Analyzing the Copper River Salmon Supply Chain

Considering that I'm currently in the process of recovering from a long, foodie week, I thought the timing was impeccable to highlight a rather fascinating supply chain -- that of the Copper River King Salmon. For those not in the know, according to The Wall Street Journal, Copper River King Salmon, which is only in season for a few weeks a year, goes for over $30 bucks a pound (up from $1.40 twenty years ago when it was considered better suited for canning than top Zagat-rated restaurants).

The Copper River Supply Chain is fascinating indeed. Consider how the fish you might consume is "ensnared in a gill net, sometime between 7 a.m. and 7 p.m [on the water] and by that evening ... [it is] sold off to one of the big seafood processors in Cordova, Alaska, then loaded onto an Alaska Airlines 737-400 carrying over 24,000 pounds of Copper River king." Then, buyers eagerly await their allocation at West-coast airports who upon collecting their allocation, immediately filet, divide and sell "to the customers on the waiting list." And then it makes it to your purveyor or restaurant table, less than 48 hours after being caught. Talk about expediting! But if you’ve ever tasted a bite, you’ll realize that it’s worth every penny.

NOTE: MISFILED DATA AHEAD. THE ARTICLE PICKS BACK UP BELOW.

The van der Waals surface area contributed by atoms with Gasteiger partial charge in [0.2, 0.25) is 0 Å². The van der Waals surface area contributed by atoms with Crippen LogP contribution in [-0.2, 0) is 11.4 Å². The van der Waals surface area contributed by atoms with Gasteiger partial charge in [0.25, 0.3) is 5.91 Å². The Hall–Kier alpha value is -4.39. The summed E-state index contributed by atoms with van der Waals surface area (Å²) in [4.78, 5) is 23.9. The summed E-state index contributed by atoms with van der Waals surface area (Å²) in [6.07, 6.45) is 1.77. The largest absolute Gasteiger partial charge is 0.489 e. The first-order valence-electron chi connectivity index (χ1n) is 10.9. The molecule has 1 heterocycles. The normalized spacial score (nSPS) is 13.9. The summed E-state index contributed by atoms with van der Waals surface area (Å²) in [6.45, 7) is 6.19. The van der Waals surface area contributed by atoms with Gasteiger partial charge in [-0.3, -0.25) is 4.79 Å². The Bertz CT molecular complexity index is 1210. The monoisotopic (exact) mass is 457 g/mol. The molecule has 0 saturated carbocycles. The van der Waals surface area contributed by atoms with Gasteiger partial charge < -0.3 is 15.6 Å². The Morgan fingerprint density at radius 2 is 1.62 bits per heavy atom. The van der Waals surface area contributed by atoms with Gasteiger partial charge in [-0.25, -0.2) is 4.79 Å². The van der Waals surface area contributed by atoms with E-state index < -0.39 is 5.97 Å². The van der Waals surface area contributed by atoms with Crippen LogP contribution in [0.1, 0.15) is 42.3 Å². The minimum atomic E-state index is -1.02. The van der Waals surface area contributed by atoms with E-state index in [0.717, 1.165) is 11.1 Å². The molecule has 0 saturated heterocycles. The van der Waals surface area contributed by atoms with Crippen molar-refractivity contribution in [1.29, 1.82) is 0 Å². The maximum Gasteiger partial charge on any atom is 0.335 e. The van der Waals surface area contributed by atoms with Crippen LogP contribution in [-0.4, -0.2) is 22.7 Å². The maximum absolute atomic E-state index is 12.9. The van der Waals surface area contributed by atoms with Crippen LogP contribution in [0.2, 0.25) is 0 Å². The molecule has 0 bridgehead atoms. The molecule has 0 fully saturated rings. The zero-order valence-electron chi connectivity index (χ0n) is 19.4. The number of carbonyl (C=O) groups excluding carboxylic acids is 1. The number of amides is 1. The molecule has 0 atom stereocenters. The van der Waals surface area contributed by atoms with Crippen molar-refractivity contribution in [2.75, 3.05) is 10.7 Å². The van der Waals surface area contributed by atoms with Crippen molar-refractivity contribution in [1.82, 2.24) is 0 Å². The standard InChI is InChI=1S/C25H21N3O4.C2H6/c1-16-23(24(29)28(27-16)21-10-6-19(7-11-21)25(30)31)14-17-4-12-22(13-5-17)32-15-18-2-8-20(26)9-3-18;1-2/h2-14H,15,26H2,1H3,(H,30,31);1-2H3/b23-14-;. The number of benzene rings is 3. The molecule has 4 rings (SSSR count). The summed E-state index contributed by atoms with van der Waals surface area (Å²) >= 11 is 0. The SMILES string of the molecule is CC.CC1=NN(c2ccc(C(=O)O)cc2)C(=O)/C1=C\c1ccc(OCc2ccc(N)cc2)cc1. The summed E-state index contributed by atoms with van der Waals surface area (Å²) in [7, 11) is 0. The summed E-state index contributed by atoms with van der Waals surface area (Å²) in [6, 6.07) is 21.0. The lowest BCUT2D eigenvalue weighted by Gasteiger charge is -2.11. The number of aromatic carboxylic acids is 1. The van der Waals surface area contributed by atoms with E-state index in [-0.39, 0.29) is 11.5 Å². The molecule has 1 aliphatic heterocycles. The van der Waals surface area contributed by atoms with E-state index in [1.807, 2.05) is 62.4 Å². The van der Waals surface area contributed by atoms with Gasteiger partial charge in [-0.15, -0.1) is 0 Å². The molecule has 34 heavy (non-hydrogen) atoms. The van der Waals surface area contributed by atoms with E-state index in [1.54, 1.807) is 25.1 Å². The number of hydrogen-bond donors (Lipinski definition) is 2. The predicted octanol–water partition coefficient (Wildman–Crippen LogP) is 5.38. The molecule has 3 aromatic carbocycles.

Jason Busch

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